By MAXWELL EVANS
Capital News Service
LANSING — A sea change is on the horizon in how schools approach discipline, reducing reliance on suspensions and expulsions and helping students explore how to make good on their mistakes.
A 2016 law requires schools to consider restorative options before suspending or expelling a student, except where federal law calls for automatic expulsion. The law defines restorative practices as efforts that emphasize repairing the harm done by a pupil, both to the victim and to the school community.
Even before the bill passed, some Michigan districts, including Houghton Lake and Grand Rapids, were testing alternative disciplinary programs of their own.
At Houghton Lake Community Schools, that includes such practices as mediation conferences, where kids who’ve bullied or wronged other students can make amends face-to-face, and finding ways for students to build personal relationships with adults at their schools.
Houghton Lake had more expulsions than many other districts, said Joe Holloway, the restorative practices specialist for the district. In 2015-16 and guided by a grant from the federal Healthy Schools, Healthy Kids program, the district began to explore policies to keep children who’d gotten into trouble in school.
“We can’t educate our students in our curriculum if they’re not in our classrooms,” Holloway said. “That is what spurred us to make some of these changes proactively instead of reactively.”
Holloway, who worked in juvenile corrections at Turning Point Youth Center in St. Johns for eight years, said there are parallels between the restorative practices found in the education system and restorative justice in the legal system.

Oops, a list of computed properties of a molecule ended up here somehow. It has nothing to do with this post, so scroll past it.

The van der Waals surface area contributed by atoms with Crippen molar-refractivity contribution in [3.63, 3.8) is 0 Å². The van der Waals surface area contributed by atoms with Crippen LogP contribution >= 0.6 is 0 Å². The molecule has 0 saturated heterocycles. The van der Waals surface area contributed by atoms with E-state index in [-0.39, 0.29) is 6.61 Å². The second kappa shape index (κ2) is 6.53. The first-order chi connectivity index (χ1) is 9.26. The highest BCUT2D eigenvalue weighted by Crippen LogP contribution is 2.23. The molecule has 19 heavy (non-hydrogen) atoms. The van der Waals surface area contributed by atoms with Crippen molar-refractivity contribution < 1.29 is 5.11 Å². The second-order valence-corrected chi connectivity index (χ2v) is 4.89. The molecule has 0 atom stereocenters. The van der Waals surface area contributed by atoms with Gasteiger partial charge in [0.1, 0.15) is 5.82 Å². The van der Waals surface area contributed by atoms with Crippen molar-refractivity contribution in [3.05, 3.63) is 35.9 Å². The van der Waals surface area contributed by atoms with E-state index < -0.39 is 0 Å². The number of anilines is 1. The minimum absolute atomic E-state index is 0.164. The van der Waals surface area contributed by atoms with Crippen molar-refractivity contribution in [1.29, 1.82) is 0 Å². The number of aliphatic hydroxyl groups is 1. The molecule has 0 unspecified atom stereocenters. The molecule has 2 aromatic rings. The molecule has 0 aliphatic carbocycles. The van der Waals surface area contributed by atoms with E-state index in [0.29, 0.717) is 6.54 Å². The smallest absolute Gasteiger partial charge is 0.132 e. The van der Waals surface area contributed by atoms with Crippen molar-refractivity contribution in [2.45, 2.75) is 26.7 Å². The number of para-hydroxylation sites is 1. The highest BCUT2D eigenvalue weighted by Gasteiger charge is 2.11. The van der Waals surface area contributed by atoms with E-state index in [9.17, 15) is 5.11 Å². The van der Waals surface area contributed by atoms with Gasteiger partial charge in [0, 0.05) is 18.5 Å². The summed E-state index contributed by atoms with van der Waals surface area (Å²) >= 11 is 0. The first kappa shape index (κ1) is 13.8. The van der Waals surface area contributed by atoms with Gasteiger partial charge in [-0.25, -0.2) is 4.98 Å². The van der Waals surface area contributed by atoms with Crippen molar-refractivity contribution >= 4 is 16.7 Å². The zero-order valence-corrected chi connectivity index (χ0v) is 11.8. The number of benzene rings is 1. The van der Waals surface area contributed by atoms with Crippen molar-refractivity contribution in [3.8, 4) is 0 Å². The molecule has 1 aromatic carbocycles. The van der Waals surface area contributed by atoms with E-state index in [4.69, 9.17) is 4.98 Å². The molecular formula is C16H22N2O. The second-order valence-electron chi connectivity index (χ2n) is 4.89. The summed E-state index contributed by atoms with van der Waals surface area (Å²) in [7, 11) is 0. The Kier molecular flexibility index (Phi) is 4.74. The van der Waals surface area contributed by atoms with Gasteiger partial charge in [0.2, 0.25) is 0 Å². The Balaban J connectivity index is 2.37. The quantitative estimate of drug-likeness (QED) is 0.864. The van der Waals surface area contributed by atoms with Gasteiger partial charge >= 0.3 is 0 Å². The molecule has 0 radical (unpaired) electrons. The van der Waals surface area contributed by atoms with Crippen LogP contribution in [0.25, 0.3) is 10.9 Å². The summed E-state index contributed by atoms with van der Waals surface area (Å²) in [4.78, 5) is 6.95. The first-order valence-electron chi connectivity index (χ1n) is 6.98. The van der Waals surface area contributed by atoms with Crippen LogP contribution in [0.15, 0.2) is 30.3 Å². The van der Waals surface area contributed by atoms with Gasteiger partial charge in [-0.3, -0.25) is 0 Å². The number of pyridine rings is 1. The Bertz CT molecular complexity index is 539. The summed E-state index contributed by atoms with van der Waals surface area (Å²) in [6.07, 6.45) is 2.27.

He said that whether a young person misbehaves at school or gets into legal trouble, a basic truth ties them together: relationships need to be built to stop that negative behavior.
“Students want to be cared for, students want that connection,” Holloway said.
In the wake of the recent shooting that left 17 dead at a Florida high school, restorative practices could help districts point troubled students toward assistance to prevent future tragedies, as well as place schools on heightened alert, said Greta McHaney-Trice, the executive director of the Resolution Services Center of Central Michigan, based in Lansing.
“Now everybody is pointing fingers and going, ‘God, but if [accused shooter Nikolas Cruz] had had the possibility to mediate his concerns with facilitators’ — and I don’t know that he didn’t, but it doesn’t sound like it — some of that might have helped,” McHaney-Trice said.
Restorative practices can prevent the persistence of the “school-to-prison pipeline,” according to Charles Hobbs of Street Democracy, a Detroit nonprofit that provides legal services to the homeless.
“The school-to-prison pipeline is essentially schools using discipline to enforce rules upon kids that they feel are problem children, and it forces them out of the school,” said Hobbs, who is Street Democracy’s senior staff attorney. “The evidence shows that once they’re out of school, the likelihood of becoming entangled with law enforcement or legal issues is much higher.”